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Of tigers and elephants: The rise of cities in Asia

Judy Baker's picture
Rush hour traffic in Mumbai, India. Photo: Adam Cohn/Flickr
Over the next decade and a half the world will add a staggering 1.1 billion people to its towns and cities. About one half of this urbanization will happen in the regions of East and South Asia.
 
If history is any guide, this growth in urban population will provide tremendous opportunities for increasing prosperity and livability. One can look at the successes of a few Asian cities such as Tokyo, Seoul, and Singapore to demonstrate how, with the assistance of good policies, urbanization and economic development go hand-in-hand. More generally, no major country has ever reached middle-income status without also experiencing substantial urbanization.
 
Yet cities can grow in different ways that will affect their competitiveness, livability, and sustainability. The more successful cities of Asia have been effective at creating opportunities, increasing productivity, fostering innovation, providing efficient and affordable services for residents, and enhancing public spaces to create vibrant and attractive places to live. But many, many, more cities have neglected fundamental investments in critical infrastructure and basic services, and have mismanaged land, environmental and social policies. This has resulted in traffic congestion, sprawl, slums, pollution, and crime.
 
Among the many complexities of urban development that have contributed to success, two critical factors stand out – investing in strategic urban planning, and in good urban governance.
 
The growth of Asian cities has involved substantial land expansion. In South Asia, urban land area is projected to more than double between 2010 and 2050. In the next decade alone, China plans to build additional urban space equivalent to ten times that of the area of New York City. The contrast is stark between those cities that have planned for this expansion by building roads and providing public transport, basic services, and affordable housing, and those that have not made such investments. The traffic congestion in cities such as Delhi, Dhaka, Jakarta, and Manila are notorious, as are the slums and pollution. From a sample of 381 developing country cities in 2014, 19 out of the 20 cities that recorded the highest levels of air pollution were from South Asia.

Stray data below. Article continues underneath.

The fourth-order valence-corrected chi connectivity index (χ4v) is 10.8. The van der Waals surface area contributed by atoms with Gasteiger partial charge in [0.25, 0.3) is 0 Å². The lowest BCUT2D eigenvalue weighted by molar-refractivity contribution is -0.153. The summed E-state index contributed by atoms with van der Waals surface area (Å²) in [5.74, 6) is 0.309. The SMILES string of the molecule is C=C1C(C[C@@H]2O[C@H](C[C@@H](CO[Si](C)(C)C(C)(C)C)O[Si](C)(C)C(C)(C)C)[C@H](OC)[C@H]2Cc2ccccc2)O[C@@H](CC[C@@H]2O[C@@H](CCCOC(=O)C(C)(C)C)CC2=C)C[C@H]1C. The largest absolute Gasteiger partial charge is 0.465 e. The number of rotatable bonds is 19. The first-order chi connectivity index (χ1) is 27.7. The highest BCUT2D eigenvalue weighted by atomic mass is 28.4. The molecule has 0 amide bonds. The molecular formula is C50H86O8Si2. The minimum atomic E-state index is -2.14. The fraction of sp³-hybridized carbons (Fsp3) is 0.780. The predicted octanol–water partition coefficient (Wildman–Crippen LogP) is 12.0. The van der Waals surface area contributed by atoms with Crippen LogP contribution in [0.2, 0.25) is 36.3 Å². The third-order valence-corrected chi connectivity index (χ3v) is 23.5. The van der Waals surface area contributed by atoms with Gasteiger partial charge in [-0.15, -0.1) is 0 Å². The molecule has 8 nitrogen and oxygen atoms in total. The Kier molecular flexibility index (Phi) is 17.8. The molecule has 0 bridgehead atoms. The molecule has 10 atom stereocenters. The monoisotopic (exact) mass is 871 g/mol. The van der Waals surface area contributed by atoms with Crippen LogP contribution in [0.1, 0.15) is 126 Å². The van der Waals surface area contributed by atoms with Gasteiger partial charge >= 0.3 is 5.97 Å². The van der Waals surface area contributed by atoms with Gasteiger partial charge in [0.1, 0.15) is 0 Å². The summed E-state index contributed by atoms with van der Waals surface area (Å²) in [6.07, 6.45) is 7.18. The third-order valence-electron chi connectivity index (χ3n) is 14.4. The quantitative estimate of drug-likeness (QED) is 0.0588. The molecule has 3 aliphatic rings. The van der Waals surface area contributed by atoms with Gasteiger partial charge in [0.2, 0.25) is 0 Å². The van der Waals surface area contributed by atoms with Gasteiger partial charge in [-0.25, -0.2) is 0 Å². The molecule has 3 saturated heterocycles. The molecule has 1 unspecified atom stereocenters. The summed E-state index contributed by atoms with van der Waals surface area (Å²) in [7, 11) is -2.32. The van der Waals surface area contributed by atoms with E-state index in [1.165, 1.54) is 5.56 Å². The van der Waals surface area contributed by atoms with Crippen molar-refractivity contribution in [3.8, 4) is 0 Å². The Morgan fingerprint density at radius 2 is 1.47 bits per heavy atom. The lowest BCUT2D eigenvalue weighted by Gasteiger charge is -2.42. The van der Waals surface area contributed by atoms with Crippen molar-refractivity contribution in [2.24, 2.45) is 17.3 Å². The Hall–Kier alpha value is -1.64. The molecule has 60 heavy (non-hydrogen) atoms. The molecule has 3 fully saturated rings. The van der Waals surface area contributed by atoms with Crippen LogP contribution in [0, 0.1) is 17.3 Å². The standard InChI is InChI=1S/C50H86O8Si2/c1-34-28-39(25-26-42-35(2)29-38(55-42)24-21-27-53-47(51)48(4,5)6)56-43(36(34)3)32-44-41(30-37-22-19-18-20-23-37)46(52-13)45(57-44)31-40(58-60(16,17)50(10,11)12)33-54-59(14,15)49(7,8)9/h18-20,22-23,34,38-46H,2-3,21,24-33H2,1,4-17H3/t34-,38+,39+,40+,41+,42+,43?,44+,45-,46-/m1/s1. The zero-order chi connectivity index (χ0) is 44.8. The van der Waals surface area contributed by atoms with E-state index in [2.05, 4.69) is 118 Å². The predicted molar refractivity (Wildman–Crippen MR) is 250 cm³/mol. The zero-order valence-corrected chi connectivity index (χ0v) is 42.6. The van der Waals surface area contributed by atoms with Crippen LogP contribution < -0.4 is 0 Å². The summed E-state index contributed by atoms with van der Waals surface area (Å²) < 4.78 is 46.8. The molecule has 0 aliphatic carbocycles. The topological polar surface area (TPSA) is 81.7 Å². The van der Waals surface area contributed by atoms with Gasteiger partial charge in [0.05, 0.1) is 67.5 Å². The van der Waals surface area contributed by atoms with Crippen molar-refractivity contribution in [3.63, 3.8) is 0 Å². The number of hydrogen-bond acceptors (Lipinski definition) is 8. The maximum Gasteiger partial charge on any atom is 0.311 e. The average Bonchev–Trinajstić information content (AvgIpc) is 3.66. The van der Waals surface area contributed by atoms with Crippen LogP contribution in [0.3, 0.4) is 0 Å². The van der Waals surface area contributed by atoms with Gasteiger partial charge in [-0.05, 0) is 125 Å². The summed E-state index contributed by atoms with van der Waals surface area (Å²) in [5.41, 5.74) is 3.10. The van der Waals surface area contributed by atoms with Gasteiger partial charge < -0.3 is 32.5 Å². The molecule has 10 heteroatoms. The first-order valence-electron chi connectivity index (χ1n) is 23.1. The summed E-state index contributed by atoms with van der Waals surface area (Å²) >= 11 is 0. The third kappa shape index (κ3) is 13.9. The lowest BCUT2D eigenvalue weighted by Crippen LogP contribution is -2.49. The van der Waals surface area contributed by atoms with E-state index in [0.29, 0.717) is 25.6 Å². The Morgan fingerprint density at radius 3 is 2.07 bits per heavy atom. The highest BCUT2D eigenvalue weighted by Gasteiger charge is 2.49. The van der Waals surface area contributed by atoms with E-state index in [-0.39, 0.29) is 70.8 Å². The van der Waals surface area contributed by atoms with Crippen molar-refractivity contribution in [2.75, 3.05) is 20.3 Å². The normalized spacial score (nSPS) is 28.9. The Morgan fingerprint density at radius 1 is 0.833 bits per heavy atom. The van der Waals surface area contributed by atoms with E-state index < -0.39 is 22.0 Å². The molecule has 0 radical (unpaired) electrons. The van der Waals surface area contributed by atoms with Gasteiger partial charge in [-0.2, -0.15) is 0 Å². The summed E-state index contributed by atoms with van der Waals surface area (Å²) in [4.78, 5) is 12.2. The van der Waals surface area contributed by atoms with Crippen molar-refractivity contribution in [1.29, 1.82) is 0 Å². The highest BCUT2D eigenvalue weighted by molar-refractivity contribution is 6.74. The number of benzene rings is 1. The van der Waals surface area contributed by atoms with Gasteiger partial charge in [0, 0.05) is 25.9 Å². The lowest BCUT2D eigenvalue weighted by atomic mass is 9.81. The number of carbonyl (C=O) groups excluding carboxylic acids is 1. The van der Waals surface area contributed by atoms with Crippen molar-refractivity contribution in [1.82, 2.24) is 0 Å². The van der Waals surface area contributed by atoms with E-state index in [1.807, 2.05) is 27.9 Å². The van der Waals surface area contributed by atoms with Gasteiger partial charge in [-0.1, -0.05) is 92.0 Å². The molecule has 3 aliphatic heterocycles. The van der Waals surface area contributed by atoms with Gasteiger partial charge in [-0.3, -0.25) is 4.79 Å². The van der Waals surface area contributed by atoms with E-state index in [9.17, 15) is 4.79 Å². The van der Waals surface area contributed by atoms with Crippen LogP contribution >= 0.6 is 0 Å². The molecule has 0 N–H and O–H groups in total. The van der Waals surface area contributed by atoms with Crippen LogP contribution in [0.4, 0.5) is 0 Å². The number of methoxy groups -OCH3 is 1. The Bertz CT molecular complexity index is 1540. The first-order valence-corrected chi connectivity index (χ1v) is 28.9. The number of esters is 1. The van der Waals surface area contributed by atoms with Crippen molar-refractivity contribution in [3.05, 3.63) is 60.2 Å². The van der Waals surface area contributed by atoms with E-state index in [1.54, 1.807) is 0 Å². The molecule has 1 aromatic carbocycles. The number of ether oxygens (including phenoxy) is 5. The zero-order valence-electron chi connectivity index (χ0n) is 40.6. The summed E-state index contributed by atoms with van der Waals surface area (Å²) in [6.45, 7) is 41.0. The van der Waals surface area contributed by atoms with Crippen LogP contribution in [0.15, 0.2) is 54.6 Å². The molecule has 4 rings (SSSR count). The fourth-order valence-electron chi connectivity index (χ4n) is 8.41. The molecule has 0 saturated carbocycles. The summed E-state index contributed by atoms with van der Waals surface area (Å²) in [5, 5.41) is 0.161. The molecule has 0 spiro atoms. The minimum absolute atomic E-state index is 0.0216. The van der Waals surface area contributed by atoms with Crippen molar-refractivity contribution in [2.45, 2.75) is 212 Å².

Such conditions are avoidable through strategic planning for urban expansion. There are many tools used by urban planners that can anticipate and plan for such growth through better land use, but very few Asian cities have done so. Even worse, in many Asian countries and cities, planning practices have had the unintentional effect of encouraging low-density sprawl and exacerbating the shortage of affordable housing.
 
As in much of the rest of the developing world, the lack of good urban planning is in part due to governance and politics. Good governance for cities involves decision-making supported both nationally, and, especially in large metropolitan regions, across city level administrative boundaries. Many national level governments do not see investments in cities as a priority for development or even in conflict with political constituencies. Sufficient funding is not made available from national budgets, and projects take a short-term perspective, looking for quick wins. And a lack of resources inevitably tends to be accompanied by a lack of empowerment of urban governments. Although cities such as Surabaya in Indonesia have benefited from devolution of both powers and resources to the local level, they are exceptions that tend to prove the rule.
 
Within cities, the complex institutional and administrative arrangements make it very difficult to coordinate across jurisdictional boundaries. Take, for example, the Manila urban area, which includes 85 municipalities and cities over 7 provinces. Planning for transport, disaster risk management, and climate change across the metropolitan area requires a broad spatial perspective and much coordination. Yet such efforts can become embroiled in a multitude of interjurisdictional regulations, politics, and lack of incentives.
 
Investments in the cities of today is essential for the future. Once built, a city’s structure cannot be easily reshaped. The lack of planning for future expansion will result in huge inefficiencies that will take enormous resources and many decades to fix.
 
Strategic urban planning and management through good governance can help to avoid unnecessary sprawl, plan for expansion, help to reduce inequality in access to urban opportunities and amenities, and prioritize a low carbon growth model. Urban planning that links up jobs, affordable retail, public transport, health and education services, and affordable housing is how the successful and prosperous cities of Asia have done it. Now it’s time for others to do the same.
 
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Comments

Submitted by Ismaila A. Hassan on

Most of the cities in the developing world lack the infrastructure needed to accommodate sudden surge in population, and this exert an immense pressure on the social services and cause an overstrain. Planning for future cities most consider sustainability as a prime factor. Mayoral councils should plan for city transport, social services, sewage and solid waste, infrastructural development with a sustainable insight. We must have a rolling plan that will accommodate population expulsion, otherwise it will be impossible to live a healthy life in future. A future city should be a sustainable city with a prospect for the future generations.

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